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[7][“Inhibitor L”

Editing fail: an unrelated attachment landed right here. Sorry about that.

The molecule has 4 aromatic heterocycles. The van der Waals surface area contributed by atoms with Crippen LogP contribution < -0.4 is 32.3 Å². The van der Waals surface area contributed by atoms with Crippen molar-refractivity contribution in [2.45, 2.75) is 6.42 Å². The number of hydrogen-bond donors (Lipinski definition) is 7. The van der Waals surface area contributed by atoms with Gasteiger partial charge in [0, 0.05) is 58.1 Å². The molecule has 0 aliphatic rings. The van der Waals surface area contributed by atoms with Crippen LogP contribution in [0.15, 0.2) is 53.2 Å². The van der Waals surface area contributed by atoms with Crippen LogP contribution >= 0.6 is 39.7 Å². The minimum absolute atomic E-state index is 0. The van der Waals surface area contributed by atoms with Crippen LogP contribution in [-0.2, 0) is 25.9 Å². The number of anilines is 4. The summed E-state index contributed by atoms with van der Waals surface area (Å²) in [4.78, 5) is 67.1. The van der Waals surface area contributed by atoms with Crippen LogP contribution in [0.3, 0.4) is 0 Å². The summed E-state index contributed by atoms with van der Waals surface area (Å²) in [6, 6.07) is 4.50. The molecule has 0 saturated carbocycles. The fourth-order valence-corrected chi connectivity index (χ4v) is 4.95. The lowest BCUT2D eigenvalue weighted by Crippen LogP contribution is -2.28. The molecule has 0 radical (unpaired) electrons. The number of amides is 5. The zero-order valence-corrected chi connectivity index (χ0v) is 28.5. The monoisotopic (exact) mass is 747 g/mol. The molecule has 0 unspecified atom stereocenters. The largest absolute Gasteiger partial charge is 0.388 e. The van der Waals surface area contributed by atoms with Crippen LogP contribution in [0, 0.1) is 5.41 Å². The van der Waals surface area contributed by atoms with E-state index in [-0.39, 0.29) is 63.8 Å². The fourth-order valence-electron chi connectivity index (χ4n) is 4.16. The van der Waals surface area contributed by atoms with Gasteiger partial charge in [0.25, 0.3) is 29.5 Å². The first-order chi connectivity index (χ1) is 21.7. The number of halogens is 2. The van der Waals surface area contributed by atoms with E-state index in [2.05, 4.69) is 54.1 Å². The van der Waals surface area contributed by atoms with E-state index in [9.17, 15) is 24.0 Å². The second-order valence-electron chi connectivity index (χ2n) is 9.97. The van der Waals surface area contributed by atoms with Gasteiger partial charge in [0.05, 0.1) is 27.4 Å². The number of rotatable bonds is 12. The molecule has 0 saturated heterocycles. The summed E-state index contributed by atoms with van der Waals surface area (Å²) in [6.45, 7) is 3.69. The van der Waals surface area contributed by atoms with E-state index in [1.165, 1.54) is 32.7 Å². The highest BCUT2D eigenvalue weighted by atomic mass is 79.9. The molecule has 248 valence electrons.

The genetic heterogeneity of the angiogenic response is another reason for the pressing need to develop blood or urine biomarkers to optimize the dosing of antiangiogenic therapy.Furthermore, when mice are used for preclinical studies of angiogenesis inhibitors, it is crucial to know the genetic background of the mice in regards to their angiogenic responsiveness.However, as in some cases including cancer, antiangiogenic therapies can also be used in combination with existing drugs.Importantly, antiangiogenic therapy primarily targets the activated microvascular endothelial cells in a tumour bed rather than the tumour itself.Antiangiogenic therapy can also inhibit endothelial cell proliferation and motility indirectly by suppressing a tumours production of angiogenic proteins, as erlotinib does, or by neutralizing one of these proteins, as bevacizumab does.Also, although chemotherapy is usually more effective on alanine rapidly growing tumours than on slowly growing tumours, the opposite is often true of antiangiogenic therapy.More rapidly growing tumours can require higher doses of antiangiogenic therapy.Furthermore, chemotherapy is optimally given at a maximum tolerated dose, with offtherapy intervals of weeks to rescue bone marrow and intestine.Antiangiogenic therapy might optimally require that endothelial cells be exposed to steady blood levels of the inhibitor.Therefore, daily dosing is optimal for those angiogenesis inhibitors with a short halflife.However, certain antibodies such as bevacizumab can be administered every weeks because of longlasting antibody levels in plasma, and perhaps because of neutralization of VEGF in platelets by bevacizumab that enters the platelets and binds with VEGF.Zoledronate is an aminobisphosphonate that has been shown to inhibit angiogenesis by targeting matrix metalloproteinase, by reducing circulating levels of proangiogenic proteins in the circulation or by suppressing multiple circulating proangiogenic factors in patients with cancer.It accumulates in bone and can therefore be administered every month.However, after prolonged use, zoledronate may need to be administered less frequently to avoid osteonecrosis of the jaw.Another important difference concerns the side effects of antiangiogenic therapy compared with chemotherapy.Bonemarrow suppression, hair loss, severe vomiting and diarrhoea, and weakness are less common with antiangiogenic therapy, and endostatin has shown minimal or no side effects in animals and in humans.It has to be noted though, that certain angiogenesis inhibitors increase the incidence of thrombotic complications, such as thalidomide and bevacizumab.The risk of thrombosis is increased when these angiogenesis inhibitors are administered together with conventional chemotherapy.Iressa blocks tumour expression of an angiogenic factor.Side effects need to be carefully considered, especially when antiangiogenic and cytotoxic medications are combined.So far, there are almost no data that allow a direct Fluorouracil comparison of clotting risk for antiangiogenic therapy alone, compared with cytotoxic therapy or combination therapy.However, there can also be unexpected benefits from combining angiogenesis inhibitors, or drugs that have varying degrees of antiangiogenic activity, with conventional chemotherapy.In other words, antiangiogenic therapy might normalize tumour vessels.Biphasic dose efficacy of antiangiogenic therapy.Dose efficacy is generally a linear function for chemotherapy.It is now clear that blood levels of certain angiogenesis inhibitors that are too high or too low will be ineffective, and that the biphasic doseefficacy curve offers the best explanation for why endostatin gene therapy of murine leukaemia failed.

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